These devices won’t be versatile; they will be ‘appliance-like’ and perform unique tasks in a simplified and easily understandable format so they can be used by the masses instead of the geeky few. Their on-chip OS will be minimal and only capable of performing a unique set of tasks, the rest of work performed within the cloud, making them instantly-usable, interchangeable and replaceable – simply purchase your new device and log in and have your profile and data flood into the device and continue from exactly where you left off; no set up time, no lengthy installs, no data loss – simple, yet effective.

Again this will be a full circled fusion of hardware + software + services working together.



This paradigm shift towards the cloud, paired with these intelligent devices and elements of what we already know as social networking will revolutionise our lives and transform industries, start new ventures whilst simultaneously destroying others. All will face the same backdrop of issues that already exist today; privacy, trust, security, integrity of data, etc, but as the already 500 million Facebook users will testify, sharing of data is becoming more and more an every day occurrence.

Imagine devices that are able to proactively scan your location, healthy, track your life style and share these details with the online community – not necessarily other people, but with other services, resulting in a chain reaction of computing services designed to assist you throughout your day.

Your current location dictates everything that you do; recommendations for food, nearby events, movies, friends, or just about anything else you can think of - directing you to where you should be and ensuring that you get there on time without delay.

Clothing actively monitors your health, allowing real time monitoring of your vital statistics, a medical service creates telemetry of your body, looking for any obscure patterns and instantly putting you in direct contact with medical authorities if the system detects early symptoms or a further check up is required.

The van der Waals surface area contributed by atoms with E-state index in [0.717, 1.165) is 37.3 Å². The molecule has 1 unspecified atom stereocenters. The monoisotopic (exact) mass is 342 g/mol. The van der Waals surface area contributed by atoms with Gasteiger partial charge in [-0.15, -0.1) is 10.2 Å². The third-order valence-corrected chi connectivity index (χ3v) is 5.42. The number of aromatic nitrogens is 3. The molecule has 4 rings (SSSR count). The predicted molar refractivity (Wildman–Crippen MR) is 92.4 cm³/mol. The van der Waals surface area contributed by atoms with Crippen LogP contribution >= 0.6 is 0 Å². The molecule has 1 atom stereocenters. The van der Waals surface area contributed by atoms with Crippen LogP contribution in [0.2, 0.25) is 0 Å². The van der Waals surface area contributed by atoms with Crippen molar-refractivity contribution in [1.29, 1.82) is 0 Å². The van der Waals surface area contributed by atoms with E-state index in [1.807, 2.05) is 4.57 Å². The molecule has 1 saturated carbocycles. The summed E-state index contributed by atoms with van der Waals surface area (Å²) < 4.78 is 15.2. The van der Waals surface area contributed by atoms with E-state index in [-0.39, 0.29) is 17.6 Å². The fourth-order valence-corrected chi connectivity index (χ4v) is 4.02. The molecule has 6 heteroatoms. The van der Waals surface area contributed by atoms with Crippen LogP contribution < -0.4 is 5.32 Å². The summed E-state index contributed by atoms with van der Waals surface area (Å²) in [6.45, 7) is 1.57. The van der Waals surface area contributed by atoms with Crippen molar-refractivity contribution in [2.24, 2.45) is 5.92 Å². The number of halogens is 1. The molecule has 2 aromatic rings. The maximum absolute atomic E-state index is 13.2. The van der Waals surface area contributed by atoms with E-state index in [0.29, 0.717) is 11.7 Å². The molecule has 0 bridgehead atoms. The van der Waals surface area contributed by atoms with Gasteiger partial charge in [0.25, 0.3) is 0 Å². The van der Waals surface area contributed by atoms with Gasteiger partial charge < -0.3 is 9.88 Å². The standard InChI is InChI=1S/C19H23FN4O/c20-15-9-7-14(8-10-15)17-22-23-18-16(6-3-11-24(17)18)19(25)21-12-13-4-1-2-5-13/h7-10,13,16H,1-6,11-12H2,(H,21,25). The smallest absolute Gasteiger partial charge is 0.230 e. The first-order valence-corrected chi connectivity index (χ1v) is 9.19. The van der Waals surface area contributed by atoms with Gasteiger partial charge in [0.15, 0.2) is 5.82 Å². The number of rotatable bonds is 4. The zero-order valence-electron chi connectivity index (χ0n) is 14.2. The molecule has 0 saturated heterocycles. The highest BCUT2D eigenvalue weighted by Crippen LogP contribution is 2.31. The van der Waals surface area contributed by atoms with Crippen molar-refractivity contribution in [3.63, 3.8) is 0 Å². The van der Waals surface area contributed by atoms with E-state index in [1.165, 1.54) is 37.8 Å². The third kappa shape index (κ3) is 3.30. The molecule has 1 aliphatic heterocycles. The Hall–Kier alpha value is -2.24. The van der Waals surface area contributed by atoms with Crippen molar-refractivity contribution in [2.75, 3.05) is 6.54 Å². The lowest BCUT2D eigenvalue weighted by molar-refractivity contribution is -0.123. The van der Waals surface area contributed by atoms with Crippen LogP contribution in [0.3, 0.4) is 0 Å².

Breaking news, that is personalised to your interests and concerns are delivered to your mobile device. Messages in the forms of email, voice, video, speech are delivered and traded with your nearest and dearest in either real-time or on-demand at your leisure – with a trusted an online service actively scanning these messages and prioritising and alerting you depending upon the contents.

These devices will also be self preserving based upon intelligent design, shutting down or sleeping to preserve energy – and as the processing is done within the cloud, battery life will increase and last longer. However, these devices will also have new ways of replenishing, solar power, body heat and movement (kinetic), will all draw in power and keep the devices operating for days or weeks without requiring charge.


“The first step for each of us is to imagine fearlessly; to dream”

In our industry, if you can imagine something, you can build it

Ray Ozzie has set the challenge for Microsoft to be bold, be inventive, dream and think big. They have laid the foundations for this vision of the future, now comes the building of the blocks for what sits upon this new foundation.

Some have commented that this vision of the future is a direct mirror of the same things Google and Apple are trying to achieve with their platforms; however I don’t believe this to be true – Ozzie is aiming beyond this current generation and planning ahead for the next. The problem for Microsoft is that they need to continue to work and support their existing generation and plan for the next with their Windows, Office and Enterprise software platforms, but their commitment to this future appears to be totally focused and they are ready to invent the future.

The next five years are going to be pretty interesting. The Future is coming....